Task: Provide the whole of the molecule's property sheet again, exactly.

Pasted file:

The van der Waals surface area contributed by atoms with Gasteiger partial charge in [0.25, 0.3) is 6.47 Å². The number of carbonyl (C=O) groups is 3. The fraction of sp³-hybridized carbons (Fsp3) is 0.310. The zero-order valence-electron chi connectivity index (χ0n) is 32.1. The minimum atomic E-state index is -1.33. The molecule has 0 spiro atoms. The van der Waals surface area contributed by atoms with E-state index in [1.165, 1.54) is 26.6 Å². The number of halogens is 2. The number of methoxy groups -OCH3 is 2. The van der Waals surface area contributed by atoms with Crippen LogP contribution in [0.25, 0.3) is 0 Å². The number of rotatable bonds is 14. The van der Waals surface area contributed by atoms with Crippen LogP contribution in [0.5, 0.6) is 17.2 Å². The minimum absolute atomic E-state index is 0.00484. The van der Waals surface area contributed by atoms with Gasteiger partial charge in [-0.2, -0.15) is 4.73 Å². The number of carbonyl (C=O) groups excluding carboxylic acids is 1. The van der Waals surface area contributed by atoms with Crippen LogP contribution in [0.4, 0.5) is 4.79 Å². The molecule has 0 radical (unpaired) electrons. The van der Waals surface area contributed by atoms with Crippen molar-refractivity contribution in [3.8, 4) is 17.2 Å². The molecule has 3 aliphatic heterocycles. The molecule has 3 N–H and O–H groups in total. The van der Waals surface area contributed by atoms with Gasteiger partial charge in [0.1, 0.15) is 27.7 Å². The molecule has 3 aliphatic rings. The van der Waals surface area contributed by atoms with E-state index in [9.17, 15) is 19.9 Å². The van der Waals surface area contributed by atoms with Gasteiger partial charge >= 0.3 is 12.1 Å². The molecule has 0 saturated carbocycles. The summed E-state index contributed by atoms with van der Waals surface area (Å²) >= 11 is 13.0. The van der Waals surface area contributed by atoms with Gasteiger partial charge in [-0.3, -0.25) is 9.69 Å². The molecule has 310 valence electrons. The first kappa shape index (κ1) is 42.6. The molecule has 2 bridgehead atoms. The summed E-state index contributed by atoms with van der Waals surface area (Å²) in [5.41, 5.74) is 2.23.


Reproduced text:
The van der Waals surface area contributed by atoms with Gasteiger partial charge in [0.25, 0.3) is 6.47 Å². The number of carbonyl (C=O) groups is 3. The fraction of sp³-hybridized carbons (Fsp3) is 0.310. The zero-order valence-electron chi connectivity index (χ0n) is 32.1. The minimum atomic E-state index is -1.33. The molecule has 0 spiro atoms. The van der Waals surface area contributed by atoms with E-state index in [1.165, 1.54) is 26.6 Å². The number of halogens is 2. The number of methoxy groups -OCH3 is 2. The van der Waals surface area contributed by atoms with Crippen LogP contribution in [0.25, 0.3) is 0 Å². The number of rotatable bonds is 14. The van der Waals surface area contributed by atoms with Crippen LogP contribution in [0.5, 0.6) is 17.2 Å². The minimum absolute atomic E-state index is 0.00484. The van der Waals surface area contributed by atoms with Gasteiger partial charge in [-0.2, -0.15) is 4.73 Å². The number of carbonyl (C=O) groups excluding carboxylic acids is 1. The van der Waals surface area contributed by atoms with Crippen LogP contribution in [0.4, 0.5) is 4.79 Å². The molecule has 0 radical (unpaired) electrons. The van der Waals surface area contributed by atoms with Crippen molar-refractivity contribution in [3.8, 4) is 17.2 Å². The molecule has 3 aliphatic heterocycles. The molecule has 3 N–H and O–H groups in total. The van der Waals surface area contributed by atoms with Gasteiger partial charge in [0.1, 0.15) is 27.7 Å². The molecule has 3 aliphatic rings. The van der Waals surface area contributed by atoms with E-state index in [9.17, 15) is 19.9 Å². The van der Waals surface area contributed by atoms with Gasteiger partial charge >= 0.3 is 12.1 Å². The molecule has 0 saturated carbocycles. The summed E-state index contributed by atoms with van der Waals surface area (Å²) >= 11 is 13.0. The van der Waals surface area contributed by atoms with Gasteiger partial charge in [-0.3, -0.25) is 9.69 Å². The molecule has 310 valence electrons. The first kappa shape index (κ1) is 42.6. The molecule has 2 bridgehead atoms. The summed E-state index contributed by atoms with van der Waals surface area (Å²) in [5.41, 5.74) is 2.23.